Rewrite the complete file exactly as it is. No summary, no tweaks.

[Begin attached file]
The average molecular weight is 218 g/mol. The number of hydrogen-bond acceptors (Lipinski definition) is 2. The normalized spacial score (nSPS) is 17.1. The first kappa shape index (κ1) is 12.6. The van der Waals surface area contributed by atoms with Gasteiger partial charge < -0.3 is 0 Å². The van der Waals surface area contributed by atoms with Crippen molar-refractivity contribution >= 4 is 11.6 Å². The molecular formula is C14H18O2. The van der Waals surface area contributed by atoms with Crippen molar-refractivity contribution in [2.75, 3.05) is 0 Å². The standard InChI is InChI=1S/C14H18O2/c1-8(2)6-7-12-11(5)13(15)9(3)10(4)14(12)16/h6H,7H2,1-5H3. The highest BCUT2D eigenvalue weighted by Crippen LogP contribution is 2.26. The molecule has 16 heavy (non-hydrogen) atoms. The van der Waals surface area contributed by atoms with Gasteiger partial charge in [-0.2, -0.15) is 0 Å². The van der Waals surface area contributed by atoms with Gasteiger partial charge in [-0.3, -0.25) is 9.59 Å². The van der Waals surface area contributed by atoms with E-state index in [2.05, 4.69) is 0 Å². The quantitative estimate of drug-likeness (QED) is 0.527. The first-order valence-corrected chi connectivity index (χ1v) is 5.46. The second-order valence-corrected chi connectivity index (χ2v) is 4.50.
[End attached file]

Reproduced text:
The average molecular weight is 218 g/mol. The number of hydrogen-bond acceptors (Lipinski definition) is 2. The normalized spacial score (nSPS) is 17.1. The first kappa shape index (κ1) is 12.6. The van der Waals surface area contributed by atoms with Gasteiger partial charge < -0.3 is 0 Å². The van der Waals surface area contributed by atoms with Crippen molar-refractivity contribution >= 4 is 11.6 Å². The molecular formula is C14H18O2. The van der Waals surface area contributed by atoms with Crippen molar-refractivity contribution in [2.75, 3.05) is 0 Å². The standard InChI is InChI=1S/C14H18O2/c1-8(2)6-7-12-11(5)13(15)9(3)10(4)14(12)16/h6H,7H2,1-5H3. The highest BCUT2D eigenvalue weighted by Crippen LogP contribution is 2.26. The molecule has 16 heavy (non-hydrogen) atoms. The van der Waals surface area contributed by atoms with Gasteiger partial charge in [-0.2, -0.15) is 0 Å². The van der Waals surface area contributed by atoms with Gasteiger partial charge in [-0.3, -0.25) is 9.59 Å². The van der Waals surface area contributed by atoms with E-state index in [2.05, 4.69) is 0 Å². The quantitative estimate of drug-likeness (QED) is 0.527. The first-order valence-corrected chi connectivity index (χ1v) is 5.46. The second-order valence-corrected chi connectivity index (χ2v) is 4.50.